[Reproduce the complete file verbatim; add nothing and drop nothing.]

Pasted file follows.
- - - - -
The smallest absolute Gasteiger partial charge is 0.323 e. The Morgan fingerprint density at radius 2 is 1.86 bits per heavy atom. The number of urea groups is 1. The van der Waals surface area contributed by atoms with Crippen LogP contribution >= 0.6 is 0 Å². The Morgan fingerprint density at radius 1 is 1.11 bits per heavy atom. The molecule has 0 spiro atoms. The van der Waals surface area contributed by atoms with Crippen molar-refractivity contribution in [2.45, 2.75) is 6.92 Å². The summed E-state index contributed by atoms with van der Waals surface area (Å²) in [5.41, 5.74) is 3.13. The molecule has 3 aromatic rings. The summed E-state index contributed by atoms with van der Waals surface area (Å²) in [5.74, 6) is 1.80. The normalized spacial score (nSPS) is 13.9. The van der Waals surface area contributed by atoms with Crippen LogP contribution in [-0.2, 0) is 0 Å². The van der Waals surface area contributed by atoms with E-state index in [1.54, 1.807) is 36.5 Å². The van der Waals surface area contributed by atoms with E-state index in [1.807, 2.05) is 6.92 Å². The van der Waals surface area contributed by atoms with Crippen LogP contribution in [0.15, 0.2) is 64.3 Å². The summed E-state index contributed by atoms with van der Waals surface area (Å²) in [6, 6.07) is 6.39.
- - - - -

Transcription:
The smallest absolute Gasteiger partial charge is 0.323 e. The Morgan fingerprint density at radius 2 is 1.86 bits per heavy atom. The number of urea groups is 1. The van der Waals surface area contributed by atoms with Crippen LogP contribution >= 0.6 is 0 Å². The Morgan fingerprint density at radius 1 is 1.11 bits per heavy atom. The molecule has 0 spiro atoms. The van der Waals surface area contributed by atoms with Crippen molar-refractivity contribution in [2.45, 2.75) is 6.92 Å². The summed E-state index contributed by atoms with van der Waals surface area (Å²) in [5.41, 5.74) is 3.13. The molecule has 3 aromatic rings. The summed E-state index contributed by atoms with van der Waals surface area (Å²) in [5.74, 6) is 1.80. The normalized spacial score (nSPS) is 13.9. The van der Waals surface area contributed by atoms with Crippen LogP contribution in [-0.2, 0) is 0 Å². The van der Waals surface area contributed by atoms with E-state index in [1.54, 1.807) is 36.5 Å². The van der Waals surface area contributed by atoms with E-state index in [1.807, 2.05) is 6.92 Å². The van der Waals surface area contributed by atoms with Crippen LogP contribution in [0.15, 0.2) is 64.3 Å². The summed E-state index contributed by atoms with van der Waals surface area (Å²) in [6, 6.07) is 6.39.